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Pathological and Sub-clinical Problem Gambling in a New Zealand Prison: A Comparison of the Eight and SOGS Gambling Screens

  • Sean Sullivan
  • Robert Brown
  • Bruce Skinner
Article

Abstract

Prison populations have been identified as having elevated levels of problem gambling prevalence, and screening for problem gambling may provide an opportunity to identify and address a behaviour that may otherwise lead to re-offending. A problem gambling screen for this purpose would need to be brief, simple to score, and be able to be administered, with limited training, by prison assessors. The Eight Screen was developed as a brief tool for Family Doctors to use in a patient population, but has also been used effectively in more generalised populations. In this study 100 inmates received into a medium security prison were screened using the Eight screen and the South Oaks Gambling Screen (SOGS), with those scoring three or more on either screen then being assessed by a specialist clinician using DSM-IV Pathological Gambling Disorder criteria. Twenty-nine inmates were screen positives who also correlated highly with assessed gambling pathology. The Eight Screen appears to be a suitable gambling screen for prison use and has since been adopted as an assessment instrument by the New Zealand Department of Corrections.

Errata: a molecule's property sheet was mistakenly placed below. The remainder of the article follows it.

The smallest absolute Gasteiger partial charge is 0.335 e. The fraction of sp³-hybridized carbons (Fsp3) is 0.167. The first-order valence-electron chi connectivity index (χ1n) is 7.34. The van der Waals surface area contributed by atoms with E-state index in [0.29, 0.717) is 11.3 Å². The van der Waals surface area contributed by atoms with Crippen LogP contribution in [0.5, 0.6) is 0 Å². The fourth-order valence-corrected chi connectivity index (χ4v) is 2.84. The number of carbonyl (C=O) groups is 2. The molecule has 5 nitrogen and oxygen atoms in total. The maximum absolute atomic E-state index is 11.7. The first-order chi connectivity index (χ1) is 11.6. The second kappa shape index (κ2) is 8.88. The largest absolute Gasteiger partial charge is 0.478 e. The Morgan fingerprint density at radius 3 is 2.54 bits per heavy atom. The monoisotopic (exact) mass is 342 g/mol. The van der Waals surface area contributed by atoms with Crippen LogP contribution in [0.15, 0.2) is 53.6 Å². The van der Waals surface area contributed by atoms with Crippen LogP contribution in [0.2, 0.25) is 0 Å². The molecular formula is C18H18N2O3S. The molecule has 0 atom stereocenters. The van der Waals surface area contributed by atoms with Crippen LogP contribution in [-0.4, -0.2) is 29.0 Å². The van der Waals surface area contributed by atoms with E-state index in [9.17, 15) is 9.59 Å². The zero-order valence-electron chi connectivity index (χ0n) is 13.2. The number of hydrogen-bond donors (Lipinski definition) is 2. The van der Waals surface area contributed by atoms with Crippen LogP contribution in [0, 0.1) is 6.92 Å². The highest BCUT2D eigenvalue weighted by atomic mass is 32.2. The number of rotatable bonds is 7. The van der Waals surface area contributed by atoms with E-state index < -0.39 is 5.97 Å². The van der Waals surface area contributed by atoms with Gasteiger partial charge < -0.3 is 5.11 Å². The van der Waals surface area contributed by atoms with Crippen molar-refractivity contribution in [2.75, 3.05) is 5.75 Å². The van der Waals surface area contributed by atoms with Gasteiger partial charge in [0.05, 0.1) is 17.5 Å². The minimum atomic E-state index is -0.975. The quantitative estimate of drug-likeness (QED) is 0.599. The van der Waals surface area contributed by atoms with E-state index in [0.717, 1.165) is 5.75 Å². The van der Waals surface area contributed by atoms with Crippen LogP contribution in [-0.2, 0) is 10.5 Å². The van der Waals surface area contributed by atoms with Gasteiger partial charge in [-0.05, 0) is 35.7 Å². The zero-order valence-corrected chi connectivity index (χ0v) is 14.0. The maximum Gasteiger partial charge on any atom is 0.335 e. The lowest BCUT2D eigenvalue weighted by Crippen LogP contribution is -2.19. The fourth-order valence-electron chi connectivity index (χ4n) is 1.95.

Keywords

Problem gambling Eight Screen Prison Pathological gambling Screening SOGS 

Notes

Acknowledgements

The authors wish to acknowledge the helpful assistance and contribution of the New Zealand Department of Corrections and the Problem Gambling Foundation of New Zealand

Statement if interest

The lead author developed the Eight Screen and has been a Board member of the Problem Gambling Foundation. The second author is currently a member of the Board of the Problem Gambling Foundation, while the third author is a manager and clinical psychologist with the New Zealand Department of Corrections.

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Copyright information

© Springer Science+Business Media, LLC 2007

Authors and Affiliations

  1. 1.Department of General Practice & Primary Health CareUniversity of AucklandAucklandNew Zealand
  2. 2.School of Population HealthUniversity of AucklandAucklandNew Zealand
  3. 3.New Zealand Department of CorrectionsWellingtonNew Zealand

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